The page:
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Hudson County is shining star of NJ office market.

Hudson County witnessed significant absorption levels this quarter - the highest in the area - as New York-based companies continued to take advantage of New Jersey's lower rents, cheaper utilities, tax abatements, and lack of an occupancy tax.

The largest transaction of the 1993 second quarter occurred at the Newport Office Tower in Jersey City with the Federal Deposit Insurance Corporation (FDIC) lease of 80,000 square-feet. The FDIC will be expanding its New York City regional operations and will ultimately relocate 300 employees beginning in September 1993. Further, Solar International Shipping Agency, a ship brokerage agency with Far East and United States markets, leased 22,000 square-feet at Newport and will move approximately 80 employees from Manhattan in December 1993. As a result, the overall vacancy rate in Hudson County decreased and now stands at 25.5 percent.

As we enter the second half of 1993, the lack of large blocks of Class-A available space is more evident now than ever before. In fact, the overall Class-A vacancy rate has steadily declined since year-end 1991. Nevertheless, certain markets - like Morris County - continue to-have high vacancy rates and negative absorption. However, with numerous transactions pending and no new speculative construction, Morris County is expected to be much stronger during the second half of 1993.

Construction activity has resumed in the Meadowlands with Liz Claiborne's eight story expansion of its headquarters in North Bergen. With five floors of office space above three levels of parking, this $65 million expansion will employ 1,200 workers. While some employees will be relocating from Secaucus and Moonachie, 300 new positions will be created within the facility upon completion in 1994. The public officials of North Bergen played an integral role in the consummation of this transaction as a $62 million tax break over a five year period was granted.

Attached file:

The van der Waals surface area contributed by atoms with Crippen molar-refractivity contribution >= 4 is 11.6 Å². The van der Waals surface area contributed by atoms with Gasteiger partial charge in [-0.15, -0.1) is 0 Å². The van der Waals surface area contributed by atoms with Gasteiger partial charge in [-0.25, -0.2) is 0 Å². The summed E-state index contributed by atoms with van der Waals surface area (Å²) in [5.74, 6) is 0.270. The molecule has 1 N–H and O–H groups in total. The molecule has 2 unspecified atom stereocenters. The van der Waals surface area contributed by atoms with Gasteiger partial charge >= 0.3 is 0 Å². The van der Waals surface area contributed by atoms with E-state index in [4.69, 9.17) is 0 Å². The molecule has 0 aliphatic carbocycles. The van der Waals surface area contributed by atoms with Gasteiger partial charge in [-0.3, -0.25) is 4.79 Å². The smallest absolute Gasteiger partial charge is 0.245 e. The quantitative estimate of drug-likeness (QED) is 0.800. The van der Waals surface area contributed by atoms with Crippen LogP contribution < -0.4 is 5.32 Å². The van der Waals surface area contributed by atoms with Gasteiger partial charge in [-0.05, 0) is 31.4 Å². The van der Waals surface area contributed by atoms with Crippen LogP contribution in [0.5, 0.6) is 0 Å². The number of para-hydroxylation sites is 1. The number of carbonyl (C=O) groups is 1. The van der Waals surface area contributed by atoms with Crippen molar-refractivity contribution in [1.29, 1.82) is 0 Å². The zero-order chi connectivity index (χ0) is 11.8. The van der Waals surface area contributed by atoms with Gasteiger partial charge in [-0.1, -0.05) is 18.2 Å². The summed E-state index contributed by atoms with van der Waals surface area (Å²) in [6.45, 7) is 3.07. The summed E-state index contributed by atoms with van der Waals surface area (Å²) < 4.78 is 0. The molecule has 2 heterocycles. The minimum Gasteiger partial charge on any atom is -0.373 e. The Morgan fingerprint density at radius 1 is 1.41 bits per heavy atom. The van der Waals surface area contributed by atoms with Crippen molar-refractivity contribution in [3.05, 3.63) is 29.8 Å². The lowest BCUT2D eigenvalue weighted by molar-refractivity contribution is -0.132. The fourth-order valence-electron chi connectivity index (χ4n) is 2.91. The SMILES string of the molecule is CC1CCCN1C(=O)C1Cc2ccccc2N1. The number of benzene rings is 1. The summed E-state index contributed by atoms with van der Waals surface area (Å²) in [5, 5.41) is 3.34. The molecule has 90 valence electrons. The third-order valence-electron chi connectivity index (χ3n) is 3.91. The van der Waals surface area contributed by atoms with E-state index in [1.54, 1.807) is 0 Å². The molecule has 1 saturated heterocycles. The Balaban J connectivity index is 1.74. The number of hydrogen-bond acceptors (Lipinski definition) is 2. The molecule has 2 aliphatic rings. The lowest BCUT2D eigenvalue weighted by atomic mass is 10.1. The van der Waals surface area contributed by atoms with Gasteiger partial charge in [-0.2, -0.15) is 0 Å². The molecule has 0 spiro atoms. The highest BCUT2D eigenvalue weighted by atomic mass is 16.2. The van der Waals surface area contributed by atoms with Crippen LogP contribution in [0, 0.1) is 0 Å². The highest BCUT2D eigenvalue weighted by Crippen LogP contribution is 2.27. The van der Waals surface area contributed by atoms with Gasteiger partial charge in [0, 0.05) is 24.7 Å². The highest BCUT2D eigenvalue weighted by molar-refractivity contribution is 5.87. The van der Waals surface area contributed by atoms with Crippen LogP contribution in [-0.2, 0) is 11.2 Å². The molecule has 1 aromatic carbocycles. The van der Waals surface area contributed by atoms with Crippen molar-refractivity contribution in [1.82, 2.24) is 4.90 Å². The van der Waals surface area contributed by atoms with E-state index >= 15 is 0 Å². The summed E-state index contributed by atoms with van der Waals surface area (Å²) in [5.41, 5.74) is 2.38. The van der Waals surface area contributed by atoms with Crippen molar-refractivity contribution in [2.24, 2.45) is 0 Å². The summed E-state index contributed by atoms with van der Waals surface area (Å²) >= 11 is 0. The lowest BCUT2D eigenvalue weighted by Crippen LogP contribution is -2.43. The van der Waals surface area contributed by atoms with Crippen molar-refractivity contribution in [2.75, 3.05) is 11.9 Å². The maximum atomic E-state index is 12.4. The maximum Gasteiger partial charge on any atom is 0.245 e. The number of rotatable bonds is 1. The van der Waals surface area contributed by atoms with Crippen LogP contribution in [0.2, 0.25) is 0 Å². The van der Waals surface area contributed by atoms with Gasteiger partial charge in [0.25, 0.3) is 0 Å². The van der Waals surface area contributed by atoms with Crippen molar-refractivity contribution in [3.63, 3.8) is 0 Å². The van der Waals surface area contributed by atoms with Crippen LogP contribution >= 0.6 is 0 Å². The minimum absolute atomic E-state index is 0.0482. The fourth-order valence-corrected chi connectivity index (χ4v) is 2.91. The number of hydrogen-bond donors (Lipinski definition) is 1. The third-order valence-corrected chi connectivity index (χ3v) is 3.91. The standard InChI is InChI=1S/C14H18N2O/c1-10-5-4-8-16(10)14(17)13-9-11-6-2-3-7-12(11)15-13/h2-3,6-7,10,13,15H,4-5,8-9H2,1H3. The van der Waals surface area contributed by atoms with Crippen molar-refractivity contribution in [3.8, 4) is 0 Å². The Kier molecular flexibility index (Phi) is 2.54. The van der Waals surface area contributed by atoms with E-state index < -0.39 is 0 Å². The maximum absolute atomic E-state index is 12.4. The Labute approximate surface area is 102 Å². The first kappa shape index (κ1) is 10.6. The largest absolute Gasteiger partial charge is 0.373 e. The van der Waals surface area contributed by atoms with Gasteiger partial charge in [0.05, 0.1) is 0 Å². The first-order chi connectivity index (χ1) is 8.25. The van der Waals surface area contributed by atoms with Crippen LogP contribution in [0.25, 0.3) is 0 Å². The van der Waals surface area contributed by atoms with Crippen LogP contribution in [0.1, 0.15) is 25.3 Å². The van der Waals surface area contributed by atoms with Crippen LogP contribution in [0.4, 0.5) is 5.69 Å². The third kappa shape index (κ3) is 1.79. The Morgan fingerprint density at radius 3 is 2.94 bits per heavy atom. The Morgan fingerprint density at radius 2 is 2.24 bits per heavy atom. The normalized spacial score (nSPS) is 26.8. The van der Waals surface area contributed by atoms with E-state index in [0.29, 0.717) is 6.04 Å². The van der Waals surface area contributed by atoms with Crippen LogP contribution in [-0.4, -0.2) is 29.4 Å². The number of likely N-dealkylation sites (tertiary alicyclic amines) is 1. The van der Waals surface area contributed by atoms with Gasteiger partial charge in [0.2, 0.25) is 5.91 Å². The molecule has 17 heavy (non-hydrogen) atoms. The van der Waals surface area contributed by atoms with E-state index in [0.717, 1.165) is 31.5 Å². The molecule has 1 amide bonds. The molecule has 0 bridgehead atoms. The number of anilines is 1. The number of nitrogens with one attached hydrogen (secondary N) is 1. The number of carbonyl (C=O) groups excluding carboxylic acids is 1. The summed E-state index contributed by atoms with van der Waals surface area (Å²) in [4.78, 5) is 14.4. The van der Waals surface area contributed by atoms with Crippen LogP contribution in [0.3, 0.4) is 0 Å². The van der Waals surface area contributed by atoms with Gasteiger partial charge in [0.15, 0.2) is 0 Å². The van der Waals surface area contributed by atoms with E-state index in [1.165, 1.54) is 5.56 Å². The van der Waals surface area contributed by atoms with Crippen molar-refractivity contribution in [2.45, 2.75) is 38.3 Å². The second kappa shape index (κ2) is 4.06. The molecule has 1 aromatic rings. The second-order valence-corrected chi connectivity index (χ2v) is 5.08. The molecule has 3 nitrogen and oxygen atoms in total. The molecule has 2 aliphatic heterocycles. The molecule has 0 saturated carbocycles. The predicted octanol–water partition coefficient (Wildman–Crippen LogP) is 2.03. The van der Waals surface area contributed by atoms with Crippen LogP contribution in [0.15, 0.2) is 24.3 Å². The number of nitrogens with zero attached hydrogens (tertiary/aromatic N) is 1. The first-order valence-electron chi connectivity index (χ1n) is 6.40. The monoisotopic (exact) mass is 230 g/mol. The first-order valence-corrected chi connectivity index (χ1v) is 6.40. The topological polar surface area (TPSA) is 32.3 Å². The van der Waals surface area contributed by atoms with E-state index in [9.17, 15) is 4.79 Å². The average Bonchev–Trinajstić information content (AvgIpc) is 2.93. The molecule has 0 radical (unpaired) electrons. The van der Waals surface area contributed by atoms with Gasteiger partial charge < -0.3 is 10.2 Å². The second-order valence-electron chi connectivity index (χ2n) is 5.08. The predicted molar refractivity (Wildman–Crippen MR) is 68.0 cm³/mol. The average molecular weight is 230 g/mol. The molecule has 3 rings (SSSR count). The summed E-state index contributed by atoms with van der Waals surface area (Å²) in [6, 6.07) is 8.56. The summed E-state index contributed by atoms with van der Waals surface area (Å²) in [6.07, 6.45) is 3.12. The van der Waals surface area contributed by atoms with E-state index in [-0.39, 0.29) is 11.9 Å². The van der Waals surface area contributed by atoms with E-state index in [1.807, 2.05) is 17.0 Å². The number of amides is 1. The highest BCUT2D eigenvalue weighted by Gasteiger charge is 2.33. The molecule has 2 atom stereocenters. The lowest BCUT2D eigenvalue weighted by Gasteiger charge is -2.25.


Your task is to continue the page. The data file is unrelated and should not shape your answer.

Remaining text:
On a separate topic, the 1990 Clean Air Act continued to receive attention as each state's plan to reduce pollution by 15 percent must be submitted by November. As one of the largest commuter states in the nation, New Jersey is focusing on reducing polutants produced by auto emissions. While there will be more stringent controls on automobiles - such as: tougher car inspections and requirements for cleaner burning gas - the Employee Trip Reduction Program will have the greatest impact on both employers and their employees. Companies with more than 100 workers at a given location will be required to reduce the number of single occupancy cars arriving daily at the facility. Companies may offer incentives to encourage their employees to car pool, utilize public transportation or telecommute, whereby employees may work from home. Penalties of up to $5,000 per month may be assessed for non-compliance with the new program.

In addition, the Federal Transit Authority recently announced a $186 million program to fund the growth of the state's transit operations and capital improvements. This figure includes more than $100 million for system-wide rail upgrades such as track rehabilitation and electric locomotives. This program is a positive step toward the restoration of a sound transportation system that will be necessary to support our economy, create jobs, and attract new businesses. Infrastructure improvement projects include the completion of Interstate 287 later this year which will open up areas such as Morris County to other parts of the state that may have once been considered inaccessible.
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Article Details
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Title Annotation:Suburban Markets; Hudson County, New Jersey
Author:Eisen, Donald P.
Publication:Real Estate Weekly
Article Type:Column
Date:Oct 20, 1993
Words:557
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